Basic Flag Etiquette

The flying of flags on a boat might seem, to some, to be a practice passed down from history, which has nothing to do with the modern concept of water sport. How wrong can they be? Yes – flag etiquette is indeed a very old tradition, but it is also a combination of law and good manners. It is important to know what flags to fly and where to fly them and being ill-informed could easily cause insult or even result in a fine for breaking the law. Only by flying the right flag in the correct position can you be sure that you are giving the right message. If you are new to sailing, are thinking of chartering, or buying your own boat for the first time, it is worth reading up on the basics of the mystery which is flag etiquette.

The Priority of Flag Locations

The most important position is at the stern (or poop) or as close to the stern as possible. After that it depends on the rig of the vessel. With schooners, sloops and ketches the starboard yardarm or spreader is the second most important position followed by the port spreader and main mast head.

The Ensign

This denotes the nationality of the vessel and occupies the most important position on the boat as close to the stern as possible. A UK registered vessel should wear the Red Ensign (the national maritime flag) unless it is entitled to wear a Special Ensign. The ensign is usually required to be flown when a vessel is entering and leaving harbour and sailing through foreign waters. It should be flown from sunrise to sunset, except when racing. Motor boats without masts should fly the ensign from an ensign staff at the stern. This may seem odd to those who think of the bow as the important part of a boat, but as it is steered from the stern it gives this position priority.

The Special Ensign

The special ensigns are usually blue, with or without badges, or red with a badge. They are privileged ensigns, known as "defaced ensigns", which can only be worn with permission granted by the monarch. Royal Navy vessels fly the white ensigns.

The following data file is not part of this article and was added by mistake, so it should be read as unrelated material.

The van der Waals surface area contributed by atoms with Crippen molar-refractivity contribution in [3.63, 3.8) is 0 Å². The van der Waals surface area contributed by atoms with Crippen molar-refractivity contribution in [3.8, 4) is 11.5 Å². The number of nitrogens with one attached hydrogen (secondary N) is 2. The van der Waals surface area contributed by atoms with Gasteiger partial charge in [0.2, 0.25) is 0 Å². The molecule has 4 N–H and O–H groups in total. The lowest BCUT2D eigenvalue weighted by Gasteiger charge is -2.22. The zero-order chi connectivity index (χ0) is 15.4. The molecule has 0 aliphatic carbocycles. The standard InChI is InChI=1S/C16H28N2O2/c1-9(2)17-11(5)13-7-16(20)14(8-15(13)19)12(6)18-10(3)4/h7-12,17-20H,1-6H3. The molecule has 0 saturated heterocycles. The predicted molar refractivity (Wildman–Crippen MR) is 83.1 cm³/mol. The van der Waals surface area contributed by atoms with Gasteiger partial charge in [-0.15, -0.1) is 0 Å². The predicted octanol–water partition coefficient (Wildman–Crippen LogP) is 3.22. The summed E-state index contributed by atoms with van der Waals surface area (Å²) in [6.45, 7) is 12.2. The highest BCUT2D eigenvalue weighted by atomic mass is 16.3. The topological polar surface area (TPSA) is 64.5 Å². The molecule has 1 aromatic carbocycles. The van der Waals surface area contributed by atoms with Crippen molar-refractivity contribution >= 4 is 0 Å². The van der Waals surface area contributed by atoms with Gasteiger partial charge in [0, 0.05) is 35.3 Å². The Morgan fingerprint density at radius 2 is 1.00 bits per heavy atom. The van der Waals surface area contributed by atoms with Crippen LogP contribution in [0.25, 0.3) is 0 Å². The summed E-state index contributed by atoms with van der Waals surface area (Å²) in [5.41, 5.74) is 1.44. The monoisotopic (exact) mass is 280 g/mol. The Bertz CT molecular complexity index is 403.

The Burgee

This is a small flag displaying the symbol of the skipper's yacht club or another sailing organisation. It is flown on the main mast head and only one burgee may be flown on a vessel.

The Courtesy Flag and the Q Flag

These are flown from the starboard spreaders (which are used for signalling) on a single-masted vessel, the foremasthead of a multi-masted vessel, or the jackstaff of a vessel without mast. The national courtesy flag is flown by a vessel in foreign waters as a token of respect by a visiting vessel and is often smaller than the vessel's own ensign. Although most countries use their national flag at sea, it is actually wrong for a foreign visitor to the UK to use the Union Jack as a courtesy flag. The correct one should always be the Red Ensign. Motor boats without masts should fly their courtesy flag from a staff on the bow. It is hoisted only after the necessary clearance to enter is granted. The Q flag, or Quarantine Flag, is flown when a vessel wants to enter a foreign country by sea and is requesting permission to enter port. This is referred to as "free practique". It is a plain yellow flag and it gives the message that the boat is in good condition, is not carrying any disease and is seeking clearance to enter. Any other flags flying in the same position should be moved to the port spreader until clearance is granted and the Q flag can then be removed.